RAG LLM adeptly navigates these challenges by retrieving most pertinent information, all within the model's token limit, from a set of data sources.
Examples of these data sources include your existing databases such as PostgreSQL, unstructured PDFs, Rest APIs, or Kafka topics. This targeted retrieval not only enhances the model's accuracy but also maintains the relevance and currency of its responses.
Before delving into how RAG operates, it's vital to familiarize ourselves with two foundational pillars: vector embeddings and vector indexesVector IndexA vector index is an indexing technique applied to data stored in vector form. Th... Read more .
Vector Embeddings serve as numerical fingerprints for various data types, be it words or more intricate "objects." To understand this, picture a 3-D color space, where similar colors are close together. For example, Kelly Green is represented by (76,187,23) and similar colors are placed near to it. This proximity enables easy, objective comparisons.
Source: Huggingface / jphwang / colourful vectors
Like this, vector embeddings group similar data points as vectors in a multi-dimensional space.
OpenAI's text-embedding-ada-002 is commonly used for generating efficient vector embeddings from various types of structured and unstructured data. These are then stored in vector indexes, specialized data structures engineered to ensure rapid and relevant data access using these embeddings.
It's worth noting that applications like recommender systems also use vector indexes and often manage these using vector databases in production settings. However, this isn't required for RAG-based applications. Specialized libraries designed for RAG applications, have the capability to generate and store their own vector indexes within the program memory.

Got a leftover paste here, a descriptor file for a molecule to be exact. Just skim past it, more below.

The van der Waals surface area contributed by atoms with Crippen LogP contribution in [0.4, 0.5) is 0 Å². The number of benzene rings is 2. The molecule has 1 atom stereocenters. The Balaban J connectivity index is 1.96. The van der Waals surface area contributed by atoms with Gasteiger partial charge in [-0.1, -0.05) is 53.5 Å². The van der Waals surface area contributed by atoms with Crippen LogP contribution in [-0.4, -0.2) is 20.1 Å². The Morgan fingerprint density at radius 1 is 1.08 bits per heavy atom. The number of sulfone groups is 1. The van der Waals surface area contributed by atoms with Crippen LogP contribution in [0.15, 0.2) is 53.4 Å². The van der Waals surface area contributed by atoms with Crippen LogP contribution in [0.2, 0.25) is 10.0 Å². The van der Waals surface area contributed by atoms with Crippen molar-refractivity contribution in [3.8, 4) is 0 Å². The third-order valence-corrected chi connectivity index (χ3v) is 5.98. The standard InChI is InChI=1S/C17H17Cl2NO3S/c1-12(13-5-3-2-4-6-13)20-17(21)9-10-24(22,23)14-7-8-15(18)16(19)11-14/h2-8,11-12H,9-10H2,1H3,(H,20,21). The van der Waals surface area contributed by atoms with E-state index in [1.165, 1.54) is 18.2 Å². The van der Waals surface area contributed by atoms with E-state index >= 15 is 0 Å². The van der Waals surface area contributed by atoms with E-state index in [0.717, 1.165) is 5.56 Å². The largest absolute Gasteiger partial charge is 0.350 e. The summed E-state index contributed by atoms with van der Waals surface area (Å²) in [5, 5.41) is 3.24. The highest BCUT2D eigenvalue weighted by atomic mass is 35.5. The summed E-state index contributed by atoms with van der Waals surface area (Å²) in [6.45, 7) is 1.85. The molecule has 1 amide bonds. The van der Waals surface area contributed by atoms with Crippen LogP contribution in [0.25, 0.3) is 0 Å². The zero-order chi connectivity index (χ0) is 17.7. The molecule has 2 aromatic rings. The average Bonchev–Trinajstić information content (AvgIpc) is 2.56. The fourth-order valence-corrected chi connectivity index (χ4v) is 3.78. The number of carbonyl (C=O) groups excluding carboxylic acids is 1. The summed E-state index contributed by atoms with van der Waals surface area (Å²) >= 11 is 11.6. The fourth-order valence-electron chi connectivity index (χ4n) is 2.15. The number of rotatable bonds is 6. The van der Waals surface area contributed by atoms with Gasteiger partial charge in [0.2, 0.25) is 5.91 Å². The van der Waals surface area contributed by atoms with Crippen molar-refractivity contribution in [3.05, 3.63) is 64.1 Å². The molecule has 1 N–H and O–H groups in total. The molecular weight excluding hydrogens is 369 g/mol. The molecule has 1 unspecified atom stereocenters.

Understanding how Retrieval-Augmented Generation (RAG) enhances Large Language Models (LLMs) requires a walk-through of the underlying processes. The functioning can be broadly categorized into several key components and steps:
While the process may seem intricate at first glance, specialized libraries like Pathway LLM App can greatly simplify it. This library comes with built-in data connectors, generates its own vector indexes, and incorporates an efficient retrieval mechanism based on widely-used algorithms like LSH. For most use cases, the LLM App can be used to productionize LLM Apps without the hassle of using vector databasesVector DatabaseA vector database is a specialized database designed to store, index and query da... Read more . This feature allows for varied deployment scenarios while it serves as a one-stop solution for effortless RAG implementation .
For instance, there's an open-source RAG application that leverages the Amazon Prices API and a CSV file to provide a Streamlit-based chat interface. This interface fetches relevant discount information and communicates it in natural language.
The technology opens up exciting opportunities when paired with various real-time or static data sources, such as internal wikis, CSV files, JSONLines, PDFs, APIs, and streaming platforms like Kafka, Debezium, and Redpanda.
Implementing RAG through such architecture in LLMs offers several advantages: